All the Devils Are Here
David Seabrook
Granta Books, 192pp, £10

Ben Myers’ novels include Pig Iron and Richard, a Sunday Times book of the year. His writing has appeared in The Guardian, NME, Mojo, Time Out, 3:AM Magazine, Caught By The River and many others.

This article first appeared in the 08 February 2018 issue of the New Statesman, The new age of rivalry

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“I want the state to think like an anarchist”: Dutch historian Rutger Bregman on why the left must reclaim utopianism

The Dutch thinker advocates global open borders, a universal basic income and a 15-hour working week. 

History consists of the impossible becoming the inevitable. Universal suffrage, the abolition of slavery and the welfare state were all once dismissed as fantastical dreams. But in the Western world, politics today often feels devoid of the idealism and ambition of previous generations. As the mainstream left has struggled to define its purpose, the right has offered superficially seductive solutions (from Brexit to border walls).

One of those seeking to resolve what he calls a “crisis of imagination” is the Dutch historian and journalist Rutger Bregman. His book Utopia for Realists advocates policies including a universal basic income (a guaranteed minimum salary for all citizens), a 15-hour working week and global open borders. Since its publication last year, Bregman’s manifesto has been translated into more than 20 languages, establishing him as one of Europe’s pre-eminent young thinkers.

“I was born in 1988, one year before the fall of the Berlin Wall, and people of my generation were taught that utopian dreams are dangerous,” Bregman recalled when we met for coffee at the London office of his publisher Bloomsbury. A softly-spoken but forceful character, dressed casually in a light blue jacket, jeans and Nike Air trainers, Bregman continued: “It seemed that the age of big ideas was over. Politics had just become technocracy and politicians just managers.”

Bregman’s imagination was fired by anarchist thinkers such as the Russian philosopher Peter Kropotkin. He identifies with the left libertarian tradition, which emphasises individual freedom from both market and state domination. Another formative influence was Russell Jacoby, Bregman’s history professor at the University of California, Los Angeles, whose book The Last Intellectuals (2000) lamented the decline of the polymath in an era of academic specialisation. Utopia for Realists, a rigorously argued and lucidly written work, fuses insights from history, politics, philosophy and economics. Bregman echoes Oscar Wilde’s sentiment: “A map of the world that does not include Utopia is not worth even glancing at.”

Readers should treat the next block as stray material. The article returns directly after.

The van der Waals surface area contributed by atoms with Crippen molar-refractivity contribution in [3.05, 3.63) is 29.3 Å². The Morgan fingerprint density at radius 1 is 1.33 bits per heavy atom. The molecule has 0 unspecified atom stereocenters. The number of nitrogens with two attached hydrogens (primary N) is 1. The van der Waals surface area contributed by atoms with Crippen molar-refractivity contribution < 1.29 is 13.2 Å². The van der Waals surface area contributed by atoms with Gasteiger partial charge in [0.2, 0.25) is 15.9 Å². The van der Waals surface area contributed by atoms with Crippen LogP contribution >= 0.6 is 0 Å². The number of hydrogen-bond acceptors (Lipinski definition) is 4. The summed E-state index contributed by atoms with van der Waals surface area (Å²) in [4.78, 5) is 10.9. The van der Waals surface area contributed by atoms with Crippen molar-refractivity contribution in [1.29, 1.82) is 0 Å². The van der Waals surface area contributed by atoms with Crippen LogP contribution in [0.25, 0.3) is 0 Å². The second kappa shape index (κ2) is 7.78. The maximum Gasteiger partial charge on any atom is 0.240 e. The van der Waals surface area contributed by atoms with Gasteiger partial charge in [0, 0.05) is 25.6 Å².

Such romanticism partly filled the void left by Bregman’s loss of religious faith at the age of 18 (his father was a Protestant minister in the church opposite the family home in Zoetermeer, western Netherlands). “Maybe utopianism is my form of religion in a world without God,” Bregman mused.

For him, utopia is not a dogma to be ruthlessly imposed but a liberating and inclusive vision. It would be “completely ludicrous”, Bregman remarked, for a Western politician to suddenly propose global open borders. Rather, such ideals should animate progressive reforms: one could call it incremental utopianism.

“History will tell you that borders are not inevitable, they hardly existed at the end of the 19th century,” Bregman observed. “And the data is behind me.” Economists liken the present system to leaving “trillion-dollar bills on the sidewalk” and estimate that allowing migrants to move to any country they choose would increase global GDP by between 67 and 147 per cent.

The thoughtful Conservative MP Nick Boles recently objected to a universal basic income on the grounds that “mankind is hard-wired to work. We gain satisfaction from it. It gives us a sense of identity, purpose and belonging”.

Bregman did not dispute this but argued for a radical redefinition of work. “A YouGov poll in 2015 found that 37 per cent of British workers think their own job is absolutely meaningless,” he noted. Rather than such “bullshit jobs” (to use the anthropologist David Graeber’s phrase), work should be defined as “doing something of value, making this world a little more interesting, richer, beautiful – whether that’s paid or unpaid doesn’t really matter.”

In Utopia for Realists, Bregman decries “underdog socialism”: a left that is defined by what it is against (austerity, privatisation, racism), rather than what it is for. How does he view the ascent of Jeremy Corbyn? “Most of the ideas are sensible but they’re a bit old-fashioned, it felt like stepping into a time machine,” Bregman said of the 2017 Labour manifesto (which majored on renationalisation). Yet he recognised that Corbyn had expanded the limits of the possible. “All this time, people were saying that Labour shouldn’t become too radical or it will lose votes. The election showed that, in fact, Labour wasn’t radical enough.”

“We need a completely different kind of democracy, a society where you don’t think purely in terms of representation,” Bregman explained, citing the Brazilian city Porto Alegre’s pioneering experiments in participatory democracy (citizens’ assemblies, for instance, determine public spending priorities). “I call it the anarchist state. The anarchists want to abolish the state; what I want to do is to make the state think like an anarchist.”

Rutger Bregman has a fundamentally optimistic view of human nature: “People are pretty nice” (his next book will challenge “the long intellectual history in the West that says, deep down, we’re all animals, we’re all beasts”).

He dismissed those who cite the 20th century – the age of Stalinism and fascism – as proof of the ruinous consequences of utopian thought. “People are always yearning for a bigger story to be part of, it’s not enough to live our own private lives. If you don’t give them [people] hope, they’ll go for something else.” 

George Eaton is political editor of the New Statesman.

This article first appeared in the 15 February 2018 issue of the New Statesman, The polite extremist